A quick follow-up to my previous post on this subject: I imagine that some of you watched the wonderfully amateurish (and downright charming) coverage of the Ireland v. Pakistan game. Now, imagine that you were at the ground as a curious spectator. You’ve heard of this game “cricket” and you know the basic gist, but you don’t know much more than that. Let’s also assume you were rooting for Ireland.
Would you still be a fan of the game after the result? Ireland scored more than Pakistan did, but had a higher target because of the D/L method. At the end of the game, it wasn’t immediately clear if Ireland had lost or tied with Pakistan, and as with most instances in which D/L is at play, even the on-field captains appeared to be confused.
Now, think again to yourself in the stands, watching all this unfold.
— “Wait, didn’t Ireland score more than Pakistan?”
“Yes, but see, Pakistan had the potential to score higher if they had known they were only going to have 47 overs at the start of their innings, so they post a higher target.”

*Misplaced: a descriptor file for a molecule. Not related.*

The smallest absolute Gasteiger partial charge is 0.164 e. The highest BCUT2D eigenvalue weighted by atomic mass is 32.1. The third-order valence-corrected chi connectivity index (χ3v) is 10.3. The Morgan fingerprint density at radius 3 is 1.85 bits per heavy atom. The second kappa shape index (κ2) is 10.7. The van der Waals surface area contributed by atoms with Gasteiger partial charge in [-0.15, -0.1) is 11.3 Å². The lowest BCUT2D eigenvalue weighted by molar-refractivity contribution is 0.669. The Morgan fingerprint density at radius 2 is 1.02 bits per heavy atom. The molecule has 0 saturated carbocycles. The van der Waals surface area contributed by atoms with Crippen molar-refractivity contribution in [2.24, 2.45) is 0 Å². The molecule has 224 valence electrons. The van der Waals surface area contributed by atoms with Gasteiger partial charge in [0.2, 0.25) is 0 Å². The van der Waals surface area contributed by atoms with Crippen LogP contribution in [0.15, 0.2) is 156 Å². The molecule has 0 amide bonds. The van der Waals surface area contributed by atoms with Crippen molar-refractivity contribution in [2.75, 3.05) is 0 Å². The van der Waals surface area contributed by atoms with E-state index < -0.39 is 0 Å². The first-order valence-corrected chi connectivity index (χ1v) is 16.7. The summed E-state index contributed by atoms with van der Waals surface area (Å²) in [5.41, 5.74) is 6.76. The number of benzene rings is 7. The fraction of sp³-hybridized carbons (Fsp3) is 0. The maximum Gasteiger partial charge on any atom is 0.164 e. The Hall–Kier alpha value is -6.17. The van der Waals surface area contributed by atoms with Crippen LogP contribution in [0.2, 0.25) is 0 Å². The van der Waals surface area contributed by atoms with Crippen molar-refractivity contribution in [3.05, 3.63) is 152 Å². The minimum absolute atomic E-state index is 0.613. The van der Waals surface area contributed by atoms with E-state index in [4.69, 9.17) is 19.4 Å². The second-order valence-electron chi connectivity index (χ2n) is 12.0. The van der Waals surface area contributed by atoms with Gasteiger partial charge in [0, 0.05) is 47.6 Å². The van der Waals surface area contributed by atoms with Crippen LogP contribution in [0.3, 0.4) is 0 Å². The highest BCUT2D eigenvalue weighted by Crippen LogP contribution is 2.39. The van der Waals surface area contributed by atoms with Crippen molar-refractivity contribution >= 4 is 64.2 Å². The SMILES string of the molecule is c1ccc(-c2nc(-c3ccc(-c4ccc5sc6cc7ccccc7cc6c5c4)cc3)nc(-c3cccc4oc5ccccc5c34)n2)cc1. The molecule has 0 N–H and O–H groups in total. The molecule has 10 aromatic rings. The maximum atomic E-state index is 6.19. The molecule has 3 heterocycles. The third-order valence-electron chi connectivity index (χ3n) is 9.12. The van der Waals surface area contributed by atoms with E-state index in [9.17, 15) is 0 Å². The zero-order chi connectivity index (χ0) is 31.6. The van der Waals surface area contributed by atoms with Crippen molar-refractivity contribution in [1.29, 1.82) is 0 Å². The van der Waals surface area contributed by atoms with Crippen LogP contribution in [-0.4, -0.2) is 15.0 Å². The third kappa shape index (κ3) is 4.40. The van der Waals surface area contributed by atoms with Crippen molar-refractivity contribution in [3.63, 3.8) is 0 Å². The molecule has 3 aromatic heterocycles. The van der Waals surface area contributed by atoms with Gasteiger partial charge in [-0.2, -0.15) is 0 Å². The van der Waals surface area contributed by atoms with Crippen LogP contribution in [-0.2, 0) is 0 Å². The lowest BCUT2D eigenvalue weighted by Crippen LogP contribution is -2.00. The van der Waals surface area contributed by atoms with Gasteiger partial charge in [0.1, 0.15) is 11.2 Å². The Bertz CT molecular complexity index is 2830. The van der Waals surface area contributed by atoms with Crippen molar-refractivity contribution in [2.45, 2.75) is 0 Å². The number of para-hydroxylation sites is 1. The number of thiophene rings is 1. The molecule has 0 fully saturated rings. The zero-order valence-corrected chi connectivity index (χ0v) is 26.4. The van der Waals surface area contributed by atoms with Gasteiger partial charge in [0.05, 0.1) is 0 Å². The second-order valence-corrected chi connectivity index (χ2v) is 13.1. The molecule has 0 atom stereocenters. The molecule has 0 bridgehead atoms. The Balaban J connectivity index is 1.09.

— “OK, but how do you calculate how much more they could have scored?”
“It’s on the ICC website, I’m sure. Or Wikipedia.”
I’m being a little harsh, because obviously the game was thrilling — Kevin O’Brien was doing something none of us expected. But the result only confirmed what many people think about cricket — this is a really complicated game that appears not to want more fans. If I’d spent more than four hours in all that wind and rain and gloominess, I would have wanted more clarity at the end. I can only imagine my German brother-in-law, who enjoys baseball, saying, “Huh? Where did Pakistan’s ghost runs come from exactly? Bullshit.”